One of the easiest ways to keep your users’ data private is to take advantage of RevenueCat’s anonymous user identifiers. Automatically generated by the SDK, these IDs keep your users anonymous.

With the RevenueCat SDK, using an anonymous ID is simple. Just call configure with your API key, leaving out the appUserId variable—or just pass nil. Add the following underneath the line that we used to enable debug logs:

A new, randomized, and anonymous user identifier has now been created by the SDK, and this user’s purchases will be attached to this anonymous ID.


Check Subscription Status

Let’s jump to our WeatherViewController.swift file and find the performMagic method. Currently, this method automatically changes our fake weather forecast, but we need to make sure we’re checking the user’s subscription status beforehand.

Replace this line:

With this:

This will fetch our PurchaserInfo from the Purchases SDK and determine whether our anonymous user has an active entitlement. If they do, we’ll magically change the weather—if not, we’ll present them with a paywall. Since the Purchases SDK caches the user’s PurchaserInfo for a few minutes, it’s safe to call this fetch method as often as you need!

We haven't made any purchases yet, so the user won't have an active entitlement. Let's fix that!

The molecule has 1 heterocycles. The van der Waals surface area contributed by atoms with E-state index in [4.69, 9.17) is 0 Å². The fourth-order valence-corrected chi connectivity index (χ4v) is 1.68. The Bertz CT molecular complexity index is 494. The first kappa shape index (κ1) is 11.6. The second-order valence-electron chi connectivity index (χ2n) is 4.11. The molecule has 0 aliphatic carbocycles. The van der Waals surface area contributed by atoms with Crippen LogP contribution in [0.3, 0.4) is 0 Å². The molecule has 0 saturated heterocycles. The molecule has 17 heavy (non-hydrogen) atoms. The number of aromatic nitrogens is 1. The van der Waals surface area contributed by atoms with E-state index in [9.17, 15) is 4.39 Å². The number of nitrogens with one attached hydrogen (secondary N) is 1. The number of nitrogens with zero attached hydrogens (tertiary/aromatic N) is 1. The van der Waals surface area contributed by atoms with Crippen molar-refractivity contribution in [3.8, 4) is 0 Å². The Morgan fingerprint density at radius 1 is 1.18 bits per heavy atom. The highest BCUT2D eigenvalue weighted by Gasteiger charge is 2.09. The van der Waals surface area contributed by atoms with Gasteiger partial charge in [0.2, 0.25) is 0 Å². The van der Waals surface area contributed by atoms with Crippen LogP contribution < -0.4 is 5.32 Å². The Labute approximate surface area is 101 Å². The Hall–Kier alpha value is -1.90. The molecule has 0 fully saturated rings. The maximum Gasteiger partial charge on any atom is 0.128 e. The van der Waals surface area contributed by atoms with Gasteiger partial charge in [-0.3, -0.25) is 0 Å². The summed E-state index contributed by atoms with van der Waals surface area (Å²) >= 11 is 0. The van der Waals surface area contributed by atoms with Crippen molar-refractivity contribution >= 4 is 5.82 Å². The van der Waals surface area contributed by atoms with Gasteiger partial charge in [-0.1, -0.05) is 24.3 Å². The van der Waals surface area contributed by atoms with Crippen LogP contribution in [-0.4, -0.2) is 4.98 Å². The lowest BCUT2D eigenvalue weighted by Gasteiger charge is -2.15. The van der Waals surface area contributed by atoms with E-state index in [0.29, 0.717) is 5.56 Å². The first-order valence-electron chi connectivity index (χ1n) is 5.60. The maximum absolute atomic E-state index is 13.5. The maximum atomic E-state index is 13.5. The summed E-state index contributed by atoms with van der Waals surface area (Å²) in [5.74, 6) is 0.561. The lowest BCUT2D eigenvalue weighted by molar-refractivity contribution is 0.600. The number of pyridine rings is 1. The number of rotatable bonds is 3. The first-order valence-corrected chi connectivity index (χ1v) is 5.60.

Fetch Offerings, Make Purchases, Unlock Entitlements

It’s time to fetch your product offering from RevenueCat and display it in your app’s paywall. In the project template, open up the PaywallViewController.swift file. RevenueCat organizes products into Offerings and Packages. Let’s fetch your Offering and reload the tableView that displays our Packages.

In viewDidLoad, add the following after the super method:

Our paywall uses this current Offering to create a cell for each available Package, then on cell selection, calls purchasePackage via the SDK. The rest of the purchase logic is already implemented in this sample, so if you scroll down to the end of the PaywallViewController.swift file, you’ll see that purchase method in action in the tableView’s didSelectRowAt method: